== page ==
My farmhouse decor never looked better with these whimsical DIY wood block gnomes. Learn how you too can make these adorable little trolls to add to your Christmas decorating. I made a video tutorial just for you!

How do they look? These wood block gnomes are about as adorable as they can get. I really love the natural wood with the paint and that subtle but whimsical feel. These little trolls took me literally 15 minutes each to make. Well, that’s depending on the dry time with paint. Always waiting on paint to dry. *insert eye roll

Thanks again for joining me today on another adventure with woodworking craft ideas. As long as my wood stash stays plentiful, you’ll be hearing from me again. I’m sure of that! Merry Christmas, everyone! LOVE and blessings.

Until the next project… xo, Do

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34 Comments

  1. These made me smile!! I can almost hear them gigglin’ underneath all that there hair!!! Too cute and not scary at all! Thanks for sharing these gnomes!😍

    1. Hi Karolyn, I just checked and the video is there. It’s not a link but an actual video. It’s at the top of the page. There is a short advertisement in the beginning. Maybe that’s why you missed it. PLease try again. πŸ™‚ I appreciate you.

  2. I don’t think the video link is working for the fur cutting. I love your site and enjoy all your work!!
    Thank you so much for all that you do

  3. Having difficulty cutting a triangle. What type of saw did you use as my saw does not cut that triangle perfectly. Thanks

    1. Hi, Peggy! I hear you on that. It can be a challenge if you don’t have all the fancy saws. I used my circular saw but was careful to have help holding the boards when cutting the angles. Be careful! xo πŸ™‚

  4. You have sooo given me and idea for my great nieces and nephews Christmas ornament this year. I have many wood triangles leftovers from the ornaments I made them two years ago.

    Thanks

  5. These are so cool! Love that there’s so much to make out of scarp wood! You’re such a great crafter. πŸ₯°

  6. I have tried watching the video 5 times. And each time there is a different video. Furniture. Jeans. Dresser. Brushes. Decoupage.
    Is there a different place to watch the fur cutting video by chance?
    Thanks!

    1. Hi Leah,
      The video tutorial is posted at the top of the blog post mark WATCH THE VIDEO TUTORIAL HERE. It’s a separate video. I went back and viewed it with no problems. I’m so sorry you’re having issues.

    1. I’m so sorry, Rachel. I went back in and it worked for me. Just a reminder that there is an advertisement that runs 10 seconds before the video starts and you’ll need to adjust the sound. I hope this helps. πŸ™‚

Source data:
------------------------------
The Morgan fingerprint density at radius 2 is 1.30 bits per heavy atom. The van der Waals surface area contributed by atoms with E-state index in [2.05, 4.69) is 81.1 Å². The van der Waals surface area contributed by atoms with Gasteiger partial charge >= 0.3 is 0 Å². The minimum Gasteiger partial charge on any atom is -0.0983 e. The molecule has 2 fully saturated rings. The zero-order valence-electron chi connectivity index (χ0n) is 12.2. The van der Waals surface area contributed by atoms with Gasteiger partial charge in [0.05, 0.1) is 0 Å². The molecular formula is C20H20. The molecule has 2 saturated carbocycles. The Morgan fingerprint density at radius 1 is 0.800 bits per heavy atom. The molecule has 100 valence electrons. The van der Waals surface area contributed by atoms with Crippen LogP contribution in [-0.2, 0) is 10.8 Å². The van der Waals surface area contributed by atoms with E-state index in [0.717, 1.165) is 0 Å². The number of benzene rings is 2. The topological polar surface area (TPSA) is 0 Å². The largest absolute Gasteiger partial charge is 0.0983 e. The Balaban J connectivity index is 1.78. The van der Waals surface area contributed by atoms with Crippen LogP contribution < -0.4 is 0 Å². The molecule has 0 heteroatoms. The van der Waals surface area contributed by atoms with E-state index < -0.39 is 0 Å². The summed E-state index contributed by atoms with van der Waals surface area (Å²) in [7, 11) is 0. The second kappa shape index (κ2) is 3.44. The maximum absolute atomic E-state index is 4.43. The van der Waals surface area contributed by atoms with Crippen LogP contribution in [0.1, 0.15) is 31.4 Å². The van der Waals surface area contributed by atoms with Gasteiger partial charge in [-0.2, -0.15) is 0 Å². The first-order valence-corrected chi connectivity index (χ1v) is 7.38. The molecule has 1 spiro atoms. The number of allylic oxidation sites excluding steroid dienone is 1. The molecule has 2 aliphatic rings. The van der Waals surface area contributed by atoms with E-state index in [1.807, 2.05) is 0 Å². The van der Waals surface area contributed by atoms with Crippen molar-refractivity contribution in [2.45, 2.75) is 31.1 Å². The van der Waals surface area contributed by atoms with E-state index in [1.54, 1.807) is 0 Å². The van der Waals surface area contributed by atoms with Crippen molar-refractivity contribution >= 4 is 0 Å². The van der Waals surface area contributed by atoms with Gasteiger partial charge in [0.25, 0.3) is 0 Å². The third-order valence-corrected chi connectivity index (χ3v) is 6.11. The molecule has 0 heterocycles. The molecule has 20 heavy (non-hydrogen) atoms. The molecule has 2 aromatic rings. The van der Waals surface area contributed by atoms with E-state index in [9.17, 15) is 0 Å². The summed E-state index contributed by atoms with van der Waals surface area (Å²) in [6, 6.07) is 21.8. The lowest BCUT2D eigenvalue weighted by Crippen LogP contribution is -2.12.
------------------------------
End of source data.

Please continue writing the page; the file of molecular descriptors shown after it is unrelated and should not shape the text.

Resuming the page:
1. Hi Merissa,

      You are correct. It is challenging to get these angles. I used a table saw with a tapering guide. I do realize that not everyone has these big tools. This can also be done with a jig saw, or circular saw. You’ll need clamps to hold the board in place while you cut. I hope this helps, and I’ll try to do better in the future by showing the cuts. Thanks for reaching out and letting me know. I appreciate all feedback. πŸ™‚

  7. There is no video for me either πŸ™ It does not show up at all. I’m so bummed, as I have my wood cut and items purchased.

    1. Hi Amanda,
      Thanks so much for reaching out. I went in and checked the video player on both my mobile and my PC and it’s working for me. These things can be glitchy at times. Definitely try it again. Those little gnomes are so cute and super easy to make. I don’t want you to miss out. Thanks for understanding. πŸ™‚

    2. I just wanted to reply and say that I still can’t view it on my computer, but was able to on my phone. I thought I would share in case anyone else was having difficulties. I think I’m going to bring it up on my ipad so I can see it better ;). I’m so happy since I had purchased all of the supplies and the wood was cut!

    3. Hi Amanda,

      That is so strange. I’m not sure why it’s doing that with you, but I’m glad you could view it. Thanks for letting me know.
      Also, if you don’t mind, let me know how your project comes out. It’s fun to see others having fun. πŸ™‚ xo

    1. Hi Julia,
      I don’t, but if you measure from the center of the 2×4 and angle the line 10 inches from the top, you’ll get the angle. Each gnome is 10 inches tall. I hope this helps. πŸ™‚ xo